UnespSÃO PAULO STATE UNIVERSITYSCHOOL OF SCIENCES, HUMANITIES AND LANGUAGES - ASSISDANIELE DE OLIVEIRA BUENOTHE DIMENSION OF THE FEMININE SPACE AND MORALSTRUCTURE IN “LADY CHATTERLEY’S LOVER”ENGLISH-LANGUAGE LITERATURE III 2019
INTRODUCTIONThis thesis aims to analyze the construction of morality during the earlytwentieth century in the light of the behavior of the main character, Constance, of thenovel Lady Chatterley (1928) by D.H. Lawrence.In order to verify some of the author's choices to deal with the literary universeof the novel, we will observe traces of the composition of the character and his attitudesof subject that reacts to the social restrictions.From the description of the novel, we will demonstrate the main notions givenhow sociohistorical aspects of the context of production and reception of the work. Evenif Lawrence's narrative is so lyrical, that the sex be described by expressions so full oflyricism and singleness that there are never any glimpses of perversions, yet thephysical loves of Lady Chatterley and Oliver Mellors caused quite negative reactions.Lady Chatterley's Lover, completed in 1928 but banned from being released inEngland, discusses controversial subjects such as adultery, politics and industrialrevolution, and one of the highlights is the relationship of the main character, LadyChatterley and Mellors, the her husband's gamekeeper.The novel was banned, among other reasons, for dealing with a relationshipbetween people of different social classes and for detailing the intimate encounters ofthe two. The prohibition left us two concerns: what was in this book that could becensored? What democracies and societies were these capable of banning books?The behavior of Constance Chatterley was also cause for estrangement. In theVictorian era, when women began to vindicate their rights and reject the role of slave inthe home, between the 'perfect woman' and the courtesan, guardian of morality andchastity, the new concept for the genre and to be seen as a threat to the virtue of 'fragile'sex.At the end of the nineteenth century, some literary characters were created withthe intention of presenting this new woman, who freed herself from mere domesticduties and found herself to be also sexual. Constance Chatterley is one of thosecharacters, which justifies the repression that the book of Lawrence suffered, since itdealt with an innovative subject by the standards of the time.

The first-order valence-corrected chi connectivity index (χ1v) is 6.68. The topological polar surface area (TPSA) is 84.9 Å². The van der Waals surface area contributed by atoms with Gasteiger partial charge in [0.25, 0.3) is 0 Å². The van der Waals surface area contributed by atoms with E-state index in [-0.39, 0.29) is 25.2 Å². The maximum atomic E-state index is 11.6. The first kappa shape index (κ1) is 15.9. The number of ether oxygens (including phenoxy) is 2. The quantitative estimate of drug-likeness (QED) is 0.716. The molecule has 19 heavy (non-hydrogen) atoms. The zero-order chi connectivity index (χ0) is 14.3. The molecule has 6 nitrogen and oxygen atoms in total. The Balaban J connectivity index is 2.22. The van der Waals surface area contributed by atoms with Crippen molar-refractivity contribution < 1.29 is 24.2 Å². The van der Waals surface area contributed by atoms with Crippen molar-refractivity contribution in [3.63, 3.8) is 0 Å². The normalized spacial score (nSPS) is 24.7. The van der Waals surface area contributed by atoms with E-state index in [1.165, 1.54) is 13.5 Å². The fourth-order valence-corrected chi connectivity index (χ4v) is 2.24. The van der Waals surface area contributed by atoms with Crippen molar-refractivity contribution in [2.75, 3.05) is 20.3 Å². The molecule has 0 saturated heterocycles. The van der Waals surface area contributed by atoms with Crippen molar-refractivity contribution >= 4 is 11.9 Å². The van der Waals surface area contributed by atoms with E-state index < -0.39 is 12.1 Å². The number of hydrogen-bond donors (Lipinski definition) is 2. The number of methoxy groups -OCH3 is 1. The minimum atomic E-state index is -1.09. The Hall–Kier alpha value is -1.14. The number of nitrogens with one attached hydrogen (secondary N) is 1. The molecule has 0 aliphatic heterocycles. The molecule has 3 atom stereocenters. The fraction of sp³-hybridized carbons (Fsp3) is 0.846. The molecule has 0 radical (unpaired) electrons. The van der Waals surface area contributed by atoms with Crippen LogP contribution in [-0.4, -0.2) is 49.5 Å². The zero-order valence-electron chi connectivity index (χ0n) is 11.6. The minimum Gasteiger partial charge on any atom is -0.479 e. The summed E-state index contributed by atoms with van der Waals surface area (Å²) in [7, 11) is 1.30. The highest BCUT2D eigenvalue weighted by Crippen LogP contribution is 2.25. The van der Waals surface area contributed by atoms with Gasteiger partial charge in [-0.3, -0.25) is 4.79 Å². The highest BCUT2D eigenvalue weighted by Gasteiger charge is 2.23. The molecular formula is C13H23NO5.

We have seen in romances and historical moments battlefields in which variousspeeches clashed. Liberalizing discourses, anti-racists, feminists and liberators weredigressing in the lands of history with conservative, racist, misogynist and oppressivediscourses.